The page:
Homogeneous and organized differentiation within embryoid bodies induced by microsphere-mediated delivery of small molecules
Cell specification and tissue formation during embryonic development are precisely controlled by the local concentration and temporal presentation of morphogenic factors. Similarly, pluripotent embryonic stem cells can be induced to differentiate in vitro into specific phenotypes in response to morphogen treatment. Embryonic stem cells (ESCs) are commonly differentiated as 3D spheroids referred to as embryoid bodies (EBs); however, differentiation of cells within EBs is typically heterogeneous and disordered. In this study, we demonstrate that in contrast to soluble morphogen treatment, delivery of morphogenic factors directly within EB microenvironments in a spatiotemporally controlled manner using polymer microspheres yields homogeneous, synchronous and organized ESC differentiation. Degradable PLGA microspheres releasing retinoic acid were incorporated directly within EBs and induced the formation of cystic spheroids uniquely resembling the phenotype and structure of early streak mouse embryos (E6.75), with an exterior of FOXA2+ visceral endoderm enveloping an epiblast-like layer of OCT4+ cells. These results demonstrate that controlled morphogen presentation to stem cells using degradable microspheres more efficiently directs cell differentiation and tissue formation than simple soluble delivery methods and presents a unique route to study the spatiotemporal effects of morphogenic factors on embryonic developmental processes in vitro.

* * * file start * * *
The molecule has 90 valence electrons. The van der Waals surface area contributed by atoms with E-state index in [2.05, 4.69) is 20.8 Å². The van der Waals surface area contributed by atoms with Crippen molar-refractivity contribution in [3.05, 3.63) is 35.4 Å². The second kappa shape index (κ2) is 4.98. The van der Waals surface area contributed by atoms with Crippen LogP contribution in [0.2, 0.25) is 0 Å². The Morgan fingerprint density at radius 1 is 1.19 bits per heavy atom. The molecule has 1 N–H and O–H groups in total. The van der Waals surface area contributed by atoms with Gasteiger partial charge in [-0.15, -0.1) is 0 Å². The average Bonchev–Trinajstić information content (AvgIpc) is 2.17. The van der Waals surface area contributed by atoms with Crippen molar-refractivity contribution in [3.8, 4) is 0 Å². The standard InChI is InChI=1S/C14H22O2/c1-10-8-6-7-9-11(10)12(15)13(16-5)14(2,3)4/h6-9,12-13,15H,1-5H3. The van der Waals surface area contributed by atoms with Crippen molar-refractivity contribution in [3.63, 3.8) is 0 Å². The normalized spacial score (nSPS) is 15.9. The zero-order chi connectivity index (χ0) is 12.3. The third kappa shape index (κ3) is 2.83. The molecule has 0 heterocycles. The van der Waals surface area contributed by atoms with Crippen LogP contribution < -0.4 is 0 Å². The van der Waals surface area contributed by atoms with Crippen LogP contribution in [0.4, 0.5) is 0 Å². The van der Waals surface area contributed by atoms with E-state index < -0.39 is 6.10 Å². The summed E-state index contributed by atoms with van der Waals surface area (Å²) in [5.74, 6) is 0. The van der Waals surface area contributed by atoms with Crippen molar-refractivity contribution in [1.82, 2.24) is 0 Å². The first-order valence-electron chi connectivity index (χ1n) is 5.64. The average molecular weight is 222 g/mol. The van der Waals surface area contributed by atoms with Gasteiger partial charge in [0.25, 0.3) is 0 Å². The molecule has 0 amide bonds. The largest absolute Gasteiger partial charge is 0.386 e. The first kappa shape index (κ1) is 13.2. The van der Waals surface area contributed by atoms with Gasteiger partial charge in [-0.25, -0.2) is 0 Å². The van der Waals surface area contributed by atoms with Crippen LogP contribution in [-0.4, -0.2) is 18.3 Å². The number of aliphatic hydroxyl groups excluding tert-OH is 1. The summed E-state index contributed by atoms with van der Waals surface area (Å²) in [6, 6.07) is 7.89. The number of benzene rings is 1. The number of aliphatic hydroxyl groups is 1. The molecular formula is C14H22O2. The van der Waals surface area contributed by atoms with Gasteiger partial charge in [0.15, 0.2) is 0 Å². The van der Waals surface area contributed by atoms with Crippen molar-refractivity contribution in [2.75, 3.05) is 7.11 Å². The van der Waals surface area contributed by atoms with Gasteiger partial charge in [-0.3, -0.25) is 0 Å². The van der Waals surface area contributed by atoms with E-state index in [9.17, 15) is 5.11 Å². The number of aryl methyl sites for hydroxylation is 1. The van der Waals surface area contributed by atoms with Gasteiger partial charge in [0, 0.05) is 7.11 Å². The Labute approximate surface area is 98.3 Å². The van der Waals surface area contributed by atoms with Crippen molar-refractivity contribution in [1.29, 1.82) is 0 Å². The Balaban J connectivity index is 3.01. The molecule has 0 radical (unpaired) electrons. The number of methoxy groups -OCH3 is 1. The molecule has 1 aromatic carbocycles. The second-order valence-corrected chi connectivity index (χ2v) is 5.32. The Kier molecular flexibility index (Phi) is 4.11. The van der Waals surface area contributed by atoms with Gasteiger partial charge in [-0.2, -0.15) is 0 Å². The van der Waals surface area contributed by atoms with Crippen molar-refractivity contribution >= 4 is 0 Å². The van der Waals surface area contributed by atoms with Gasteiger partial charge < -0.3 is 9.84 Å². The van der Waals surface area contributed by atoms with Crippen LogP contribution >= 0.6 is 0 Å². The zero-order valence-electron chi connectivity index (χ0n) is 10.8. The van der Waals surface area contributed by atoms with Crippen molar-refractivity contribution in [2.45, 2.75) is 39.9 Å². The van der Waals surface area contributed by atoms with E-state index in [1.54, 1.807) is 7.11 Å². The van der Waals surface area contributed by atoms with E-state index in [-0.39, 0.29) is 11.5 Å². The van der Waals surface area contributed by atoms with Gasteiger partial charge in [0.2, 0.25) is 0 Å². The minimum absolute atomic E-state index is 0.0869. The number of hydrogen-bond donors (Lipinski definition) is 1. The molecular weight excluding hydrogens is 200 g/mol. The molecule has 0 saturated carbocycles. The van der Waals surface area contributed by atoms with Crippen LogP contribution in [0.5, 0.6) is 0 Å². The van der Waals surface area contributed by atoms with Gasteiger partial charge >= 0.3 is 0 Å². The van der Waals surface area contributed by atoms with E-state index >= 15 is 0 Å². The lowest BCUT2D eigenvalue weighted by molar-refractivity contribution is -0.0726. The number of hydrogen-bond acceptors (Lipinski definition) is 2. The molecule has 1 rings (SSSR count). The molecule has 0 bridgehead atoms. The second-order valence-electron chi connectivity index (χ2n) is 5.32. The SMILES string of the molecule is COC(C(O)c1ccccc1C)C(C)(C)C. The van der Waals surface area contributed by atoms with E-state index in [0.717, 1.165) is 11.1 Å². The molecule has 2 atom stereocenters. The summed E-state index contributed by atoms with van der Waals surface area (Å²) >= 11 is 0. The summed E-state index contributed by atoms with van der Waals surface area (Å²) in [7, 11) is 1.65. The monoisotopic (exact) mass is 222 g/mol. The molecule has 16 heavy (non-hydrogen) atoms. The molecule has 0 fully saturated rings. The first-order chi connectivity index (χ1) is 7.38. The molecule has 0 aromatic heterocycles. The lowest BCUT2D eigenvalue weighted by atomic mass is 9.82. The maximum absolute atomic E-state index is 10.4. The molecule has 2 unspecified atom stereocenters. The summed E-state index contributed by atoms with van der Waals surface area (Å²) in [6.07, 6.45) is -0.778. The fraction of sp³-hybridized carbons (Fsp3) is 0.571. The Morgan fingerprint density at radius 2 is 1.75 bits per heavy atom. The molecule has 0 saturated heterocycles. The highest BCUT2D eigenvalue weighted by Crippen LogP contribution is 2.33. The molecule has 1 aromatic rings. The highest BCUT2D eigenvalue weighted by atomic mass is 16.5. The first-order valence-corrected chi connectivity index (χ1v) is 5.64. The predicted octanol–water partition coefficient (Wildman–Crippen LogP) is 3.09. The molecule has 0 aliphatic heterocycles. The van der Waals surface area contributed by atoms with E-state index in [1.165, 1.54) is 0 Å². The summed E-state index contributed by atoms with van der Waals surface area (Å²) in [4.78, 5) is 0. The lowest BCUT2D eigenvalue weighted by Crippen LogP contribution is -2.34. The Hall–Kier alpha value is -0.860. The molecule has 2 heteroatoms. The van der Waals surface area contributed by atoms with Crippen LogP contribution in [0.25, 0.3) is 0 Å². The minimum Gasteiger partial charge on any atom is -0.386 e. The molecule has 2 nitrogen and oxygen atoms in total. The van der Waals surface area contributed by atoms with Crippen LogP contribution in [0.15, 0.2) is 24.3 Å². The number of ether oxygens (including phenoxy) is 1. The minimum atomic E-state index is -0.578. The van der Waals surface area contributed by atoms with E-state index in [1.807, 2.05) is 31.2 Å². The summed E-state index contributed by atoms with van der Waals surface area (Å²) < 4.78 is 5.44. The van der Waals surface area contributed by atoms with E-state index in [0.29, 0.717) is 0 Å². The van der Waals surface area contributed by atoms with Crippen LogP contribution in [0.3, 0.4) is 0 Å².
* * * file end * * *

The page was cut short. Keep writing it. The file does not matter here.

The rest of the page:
Journal: Biomaterials - Volume 30, Issue 13, May 2009, Pages 2507–2515